What was unusual and rather inspirational about this book was how it dealt with real-world issues directly within a fantasy genre. So often fantasy novels deal with fantastical issues that only tangentially or metaphorically relate to real-world matters. I also enjoyed the writing. de Lint knows how to turn a sentence and construct scenic descriptions. I could picture all the events as he described them. Just as the Onion Girl felt as though she had numerous negative issues to deal with under her sugar-coated outer layer, I found layers of negative and positive qualities to this story. I didn’t cry. I was just disappointed. ( )
  David_David_Katzman | Nov 26, 2013 |
I'm a huge Charles de Lint fan. This was really as good as his other work, but I like Jilly so much that this was a little disappointing. He really puts her through the fire in this one. ( )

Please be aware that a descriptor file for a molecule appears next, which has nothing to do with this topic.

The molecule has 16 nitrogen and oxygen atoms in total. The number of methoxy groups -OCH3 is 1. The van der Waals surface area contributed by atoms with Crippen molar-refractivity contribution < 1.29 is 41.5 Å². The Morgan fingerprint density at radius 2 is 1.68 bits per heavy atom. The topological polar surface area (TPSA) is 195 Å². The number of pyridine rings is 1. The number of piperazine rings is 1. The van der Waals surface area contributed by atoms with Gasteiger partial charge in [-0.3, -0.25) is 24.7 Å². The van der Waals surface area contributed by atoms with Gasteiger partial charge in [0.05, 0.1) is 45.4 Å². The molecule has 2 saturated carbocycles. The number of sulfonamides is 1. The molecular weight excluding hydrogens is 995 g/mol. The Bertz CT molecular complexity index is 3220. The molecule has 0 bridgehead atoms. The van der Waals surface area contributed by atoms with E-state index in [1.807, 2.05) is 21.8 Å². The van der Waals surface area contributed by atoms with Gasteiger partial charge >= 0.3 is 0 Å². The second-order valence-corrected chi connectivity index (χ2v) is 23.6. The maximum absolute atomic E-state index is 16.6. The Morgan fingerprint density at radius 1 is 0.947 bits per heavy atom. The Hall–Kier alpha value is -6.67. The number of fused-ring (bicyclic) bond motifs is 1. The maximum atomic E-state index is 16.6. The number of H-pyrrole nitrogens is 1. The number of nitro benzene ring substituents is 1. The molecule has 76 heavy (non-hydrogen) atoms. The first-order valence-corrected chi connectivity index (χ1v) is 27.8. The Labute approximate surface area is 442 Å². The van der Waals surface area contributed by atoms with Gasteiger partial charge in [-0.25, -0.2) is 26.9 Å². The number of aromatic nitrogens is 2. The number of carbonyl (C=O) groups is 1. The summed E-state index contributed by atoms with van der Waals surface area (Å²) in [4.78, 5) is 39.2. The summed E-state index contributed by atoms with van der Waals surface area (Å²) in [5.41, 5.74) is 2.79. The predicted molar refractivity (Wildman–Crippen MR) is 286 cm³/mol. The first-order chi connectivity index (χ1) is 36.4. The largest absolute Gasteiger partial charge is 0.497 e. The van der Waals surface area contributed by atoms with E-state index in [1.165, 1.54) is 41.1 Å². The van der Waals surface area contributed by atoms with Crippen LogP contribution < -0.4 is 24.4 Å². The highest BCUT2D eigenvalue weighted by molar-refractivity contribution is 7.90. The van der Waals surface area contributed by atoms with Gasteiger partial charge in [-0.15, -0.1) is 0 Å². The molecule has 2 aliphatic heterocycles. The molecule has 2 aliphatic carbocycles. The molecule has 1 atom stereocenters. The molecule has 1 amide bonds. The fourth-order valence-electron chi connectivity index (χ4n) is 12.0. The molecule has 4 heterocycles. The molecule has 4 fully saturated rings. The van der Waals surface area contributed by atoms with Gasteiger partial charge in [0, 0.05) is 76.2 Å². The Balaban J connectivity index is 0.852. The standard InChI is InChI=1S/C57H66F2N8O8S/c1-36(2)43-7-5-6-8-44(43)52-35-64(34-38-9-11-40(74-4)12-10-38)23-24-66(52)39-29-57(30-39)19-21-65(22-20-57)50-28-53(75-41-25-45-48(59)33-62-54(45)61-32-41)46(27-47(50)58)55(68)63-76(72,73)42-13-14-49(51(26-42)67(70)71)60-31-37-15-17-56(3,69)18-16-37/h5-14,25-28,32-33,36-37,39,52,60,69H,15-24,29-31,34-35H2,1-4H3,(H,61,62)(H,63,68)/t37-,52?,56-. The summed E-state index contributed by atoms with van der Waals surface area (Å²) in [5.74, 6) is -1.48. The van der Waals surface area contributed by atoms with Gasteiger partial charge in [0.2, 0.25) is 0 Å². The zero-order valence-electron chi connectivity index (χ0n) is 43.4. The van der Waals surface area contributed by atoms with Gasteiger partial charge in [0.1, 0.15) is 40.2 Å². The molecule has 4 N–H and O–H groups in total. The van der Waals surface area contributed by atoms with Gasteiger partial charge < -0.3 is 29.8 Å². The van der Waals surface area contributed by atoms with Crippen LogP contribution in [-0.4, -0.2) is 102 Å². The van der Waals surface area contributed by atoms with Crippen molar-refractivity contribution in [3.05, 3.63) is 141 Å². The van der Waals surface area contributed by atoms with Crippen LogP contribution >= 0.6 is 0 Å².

JG_IntrovertedReader | Apr 3, 2013 |
Every once in awhile I read a book that makes me want to push it on all my friends and say: read this, NOW! This is one of those books.

I was hooked from the first page. Jilly Coppercorn is a fantastic heroine. The intermingling of magic and myth is just too good for words. Jilly and her friends have wonderful worlds to travel, heartbreaks to heal, abuse to overcome, and strength beyond imagining.

I reached a point 100 pages from the end where I felt dread. I had a preconceived notion of where this was heading and I wasn't pleased. But it took a turn and changed it course. I was surprised and happy by this. Seriously wonderful way to end the book.

I highly recommend this to all my friends who love Magical Realism

( )
  purlewe | Apr 1, 2013 |
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Epigraph
They (fairy tales) make rivers run with wine only to make us remember, for one wild moment, that they run with water.